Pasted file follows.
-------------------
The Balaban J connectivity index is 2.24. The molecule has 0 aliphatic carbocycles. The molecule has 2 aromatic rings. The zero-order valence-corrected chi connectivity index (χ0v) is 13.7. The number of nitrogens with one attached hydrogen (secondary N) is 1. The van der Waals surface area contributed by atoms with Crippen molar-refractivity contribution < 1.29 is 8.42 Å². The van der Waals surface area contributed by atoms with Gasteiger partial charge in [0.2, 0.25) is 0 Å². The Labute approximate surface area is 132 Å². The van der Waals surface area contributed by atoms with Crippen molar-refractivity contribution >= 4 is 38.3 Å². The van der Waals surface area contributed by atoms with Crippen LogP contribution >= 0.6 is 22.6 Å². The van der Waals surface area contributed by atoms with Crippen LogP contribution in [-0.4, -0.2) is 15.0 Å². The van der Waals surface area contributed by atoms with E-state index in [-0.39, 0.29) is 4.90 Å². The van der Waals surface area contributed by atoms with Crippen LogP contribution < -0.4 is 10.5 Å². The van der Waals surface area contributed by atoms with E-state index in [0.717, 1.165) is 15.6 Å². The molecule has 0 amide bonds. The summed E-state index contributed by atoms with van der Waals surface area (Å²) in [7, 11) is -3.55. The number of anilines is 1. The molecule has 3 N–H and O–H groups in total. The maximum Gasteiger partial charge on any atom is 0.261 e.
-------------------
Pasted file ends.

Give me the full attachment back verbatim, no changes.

The Balaban J connectivity index is 2.24. The molecule has 0 aliphatic carbocycles. The molecule has 2 aromatic rings. The zero-order valence-corrected chi connectivity index (χ0v) is 13.7. The number of nitrogens with one attached hydrogen (secondary N) is 1. The van der Waals surface area contributed by atoms with Crippen molar-refractivity contribution < 1.29 is 8.42 Å². The van der Waals surface area contributed by atoms with Gasteiger partial charge in [0.2, 0.25) is 0 Å². The Labute approximate surface area is 132 Å². The van der Waals surface area contributed by atoms with Crippen molar-refractivity contribution >= 4 is 38.3 Å². The van der Waals surface area contributed by atoms with Crippen LogP contribution >= 0.6 is 22.6 Å². The van der Waals surface area contributed by atoms with Crippen LogP contribution in [-0.4, -0.2) is 15.0 Å². The van der Waals surface area contributed by atoms with E-state index in [-0.39, 0.29) is 4.90 Å². The van der Waals surface area contributed by atoms with Crippen LogP contribution < -0.4 is 10.5 Å². The van der Waals surface area contributed by atoms with E-state index in [0.717, 1.165) is 15.6 Å². The molecule has 0 amide bonds. The summed E-state index contributed by atoms with van der Waals surface area (Å²) in [7, 11) is -3.55. The number of anilines is 1. The molecule has 3 N–H and O–H groups in total. The maximum Gasteiger partial charge on any atom is 0.261 e.